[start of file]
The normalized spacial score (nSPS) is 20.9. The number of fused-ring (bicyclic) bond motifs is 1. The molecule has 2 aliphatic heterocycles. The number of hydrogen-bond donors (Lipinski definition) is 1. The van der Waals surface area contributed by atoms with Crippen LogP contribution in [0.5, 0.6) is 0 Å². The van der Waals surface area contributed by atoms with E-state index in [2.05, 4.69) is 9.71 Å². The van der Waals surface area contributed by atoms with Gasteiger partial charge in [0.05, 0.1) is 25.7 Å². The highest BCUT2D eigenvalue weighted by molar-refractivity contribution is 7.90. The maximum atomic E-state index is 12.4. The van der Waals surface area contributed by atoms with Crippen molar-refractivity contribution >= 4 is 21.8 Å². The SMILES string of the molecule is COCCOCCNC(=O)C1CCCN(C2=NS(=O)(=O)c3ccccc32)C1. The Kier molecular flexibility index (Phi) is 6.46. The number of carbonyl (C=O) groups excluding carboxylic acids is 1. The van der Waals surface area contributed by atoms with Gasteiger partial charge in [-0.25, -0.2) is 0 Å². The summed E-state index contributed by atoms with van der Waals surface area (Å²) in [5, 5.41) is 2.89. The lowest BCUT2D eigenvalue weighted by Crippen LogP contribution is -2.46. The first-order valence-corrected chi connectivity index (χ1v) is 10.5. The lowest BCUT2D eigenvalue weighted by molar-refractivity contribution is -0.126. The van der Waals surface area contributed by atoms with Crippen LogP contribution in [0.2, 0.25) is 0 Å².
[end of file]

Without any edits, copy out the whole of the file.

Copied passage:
The normalized spacial score (nSPS) is 20.9. The number of fused-ring (bicyclic) bond motifs is 1. The molecule has 2 aliphatic heterocycles. The number of hydrogen-bond donors (Lipinski definition) is 1. The van der Waals surface area contributed by atoms with Crippen LogP contribution in [0.5, 0.6) is 0 Å². The van der Waals surface area contributed by atoms with E-state index in [2.05, 4.69) is 9.71 Å². The van der Waals surface area contributed by atoms with Gasteiger partial charge in [0.05, 0.1) is 25.7 Å². The highest BCUT2D eigenvalue weighted by molar-refractivity contribution is 7.90. The maximum atomic E-state index is 12.4. The van der Waals surface area contributed by atoms with Crippen molar-refractivity contribution >= 4 is 21.8 Å². The SMILES string of the molecule is COCCOCCNC(=O)C1CCCN(C2=NS(=O)(=O)c3ccccc32)C1. The Kier molecular flexibility index (Phi) is 6.46. The number of carbonyl (C=O) groups excluding carboxylic acids is 1. The van der Waals surface area contributed by atoms with Gasteiger partial charge in [-0.25, -0.2) is 0 Å². The summed E-state index contributed by atoms with van der Waals surface area (Å²) in [5, 5.41) is 2.89. The lowest BCUT2D eigenvalue weighted by Crippen LogP contribution is -2.46. The first-order valence-corrected chi connectivity index (χ1v) is 10.5. The lowest BCUT2D eigenvalue weighted by molar-refractivity contribution is -0.126. The van der Waals surface area contributed by atoms with Crippen LogP contribution in [0.2, 0.25) is 0 Å².